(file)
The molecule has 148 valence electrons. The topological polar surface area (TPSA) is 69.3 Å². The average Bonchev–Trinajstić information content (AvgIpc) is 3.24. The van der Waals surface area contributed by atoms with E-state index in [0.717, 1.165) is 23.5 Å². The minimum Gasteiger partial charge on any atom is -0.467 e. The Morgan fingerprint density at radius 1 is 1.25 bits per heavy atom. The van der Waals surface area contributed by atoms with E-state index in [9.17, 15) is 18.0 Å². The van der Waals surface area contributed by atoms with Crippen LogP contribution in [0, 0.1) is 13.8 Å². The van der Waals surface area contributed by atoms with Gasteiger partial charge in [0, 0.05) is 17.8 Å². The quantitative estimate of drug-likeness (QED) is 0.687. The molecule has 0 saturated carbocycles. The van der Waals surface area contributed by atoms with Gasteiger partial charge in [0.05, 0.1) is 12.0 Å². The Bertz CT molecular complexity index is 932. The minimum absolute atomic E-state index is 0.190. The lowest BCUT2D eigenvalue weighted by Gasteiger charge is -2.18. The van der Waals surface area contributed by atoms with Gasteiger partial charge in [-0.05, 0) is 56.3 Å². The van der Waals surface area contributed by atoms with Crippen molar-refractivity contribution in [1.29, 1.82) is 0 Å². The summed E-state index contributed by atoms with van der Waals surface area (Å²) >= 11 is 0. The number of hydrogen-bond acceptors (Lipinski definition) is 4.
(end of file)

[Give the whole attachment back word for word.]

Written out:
The molecule has 148 valence electrons. The topological polar surface area (TPSA) is 69.3 Å². The average Bonchev–Trinajstić information content (AvgIpc) is 3.24. The van der Waals surface area contributed by atoms with E-state index in [0.717, 1.165) is 23.5 Å². The minimum Gasteiger partial charge on any atom is -0.467 e. The Morgan fingerprint density at radius 1 is 1.25 bits per heavy atom. The van der Waals surface area contributed by atoms with E-state index in [9.17, 15) is 18.0 Å². The van der Waals surface area contributed by atoms with Crippen LogP contribution in [0, 0.1) is 13.8 Å². The van der Waals surface area contributed by atoms with Gasteiger partial charge in [0, 0.05) is 17.8 Å². The quantitative estimate of drug-likeness (QED) is 0.687. The molecule has 0 saturated carbocycles. The van der Waals surface area contributed by atoms with Gasteiger partial charge in [0.05, 0.1) is 12.0 Å². The Bertz CT molecular complexity index is 932. The minimum absolute atomic E-state index is 0.190. The lowest BCUT2D eigenvalue weighted by Gasteiger charge is -2.18. The van der Waals surface area contributed by atoms with Gasteiger partial charge in [-0.05, 0) is 56.3 Å². The van der Waals surface area contributed by atoms with Crippen molar-refractivity contribution in [1.29, 1.82) is 0 Å². The summed E-state index contributed by atoms with van der Waals surface area (Å²) >= 11 is 0. The number of hydrogen-bond acceptors (Lipinski definition) is 4.